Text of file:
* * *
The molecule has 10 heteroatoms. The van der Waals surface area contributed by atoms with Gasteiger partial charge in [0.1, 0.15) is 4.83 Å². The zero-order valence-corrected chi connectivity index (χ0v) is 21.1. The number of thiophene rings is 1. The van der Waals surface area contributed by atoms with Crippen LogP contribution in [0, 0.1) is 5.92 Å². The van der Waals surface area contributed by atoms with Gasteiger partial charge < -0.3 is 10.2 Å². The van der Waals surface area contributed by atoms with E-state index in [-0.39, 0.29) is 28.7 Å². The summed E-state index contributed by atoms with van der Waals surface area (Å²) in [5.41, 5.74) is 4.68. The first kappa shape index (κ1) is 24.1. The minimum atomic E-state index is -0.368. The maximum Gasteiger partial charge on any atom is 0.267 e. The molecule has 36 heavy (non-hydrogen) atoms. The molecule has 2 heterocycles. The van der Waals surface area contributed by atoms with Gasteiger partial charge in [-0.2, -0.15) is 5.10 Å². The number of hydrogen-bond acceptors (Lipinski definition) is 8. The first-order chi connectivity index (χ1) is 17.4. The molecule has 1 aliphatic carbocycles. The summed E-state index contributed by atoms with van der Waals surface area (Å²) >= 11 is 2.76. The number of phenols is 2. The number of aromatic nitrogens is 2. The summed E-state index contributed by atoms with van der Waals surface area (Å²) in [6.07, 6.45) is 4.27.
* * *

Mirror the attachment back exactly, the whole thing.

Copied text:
The molecule has 10 heteroatoms. The van der Waals surface area contributed by atoms with Gasteiger partial charge in [0.1, 0.15) is 4.83 Å². The zero-order valence-corrected chi connectivity index (χ0v) is 21.1. The number of thiophene rings is 1. The van der Waals surface area contributed by atoms with Crippen LogP contribution in [0, 0.1) is 5.92 Å². The van der Waals surface area contributed by atoms with Gasteiger partial charge < -0.3 is 10.2 Å². The van der Waals surface area contributed by atoms with E-state index in [-0.39, 0.29) is 28.7 Å². The summed E-state index contributed by atoms with van der Waals surface area (Å²) in [5.41, 5.74) is 4.68. The first kappa shape index (κ1) is 24.1. The minimum atomic E-state index is -0.368. The maximum Gasteiger partial charge on any atom is 0.267 e. The molecule has 36 heavy (non-hydrogen) atoms. The molecule has 2 heterocycles. The van der Waals surface area contributed by atoms with Gasteiger partial charge in [-0.2, -0.15) is 5.10 Å². The number of hydrogen-bond acceptors (Lipinski definition) is 8. The first-order chi connectivity index (χ1) is 17.4. The molecule has 1 aliphatic carbocycles. The summed E-state index contributed by atoms with van der Waals surface area (Å²) >= 11 is 2.76. The number of phenols is 2. The number of aromatic nitrogens is 2. The summed E-state index contributed by atoms with van der Waals surface area (Å²) in [6.07, 6.45) is 4.27.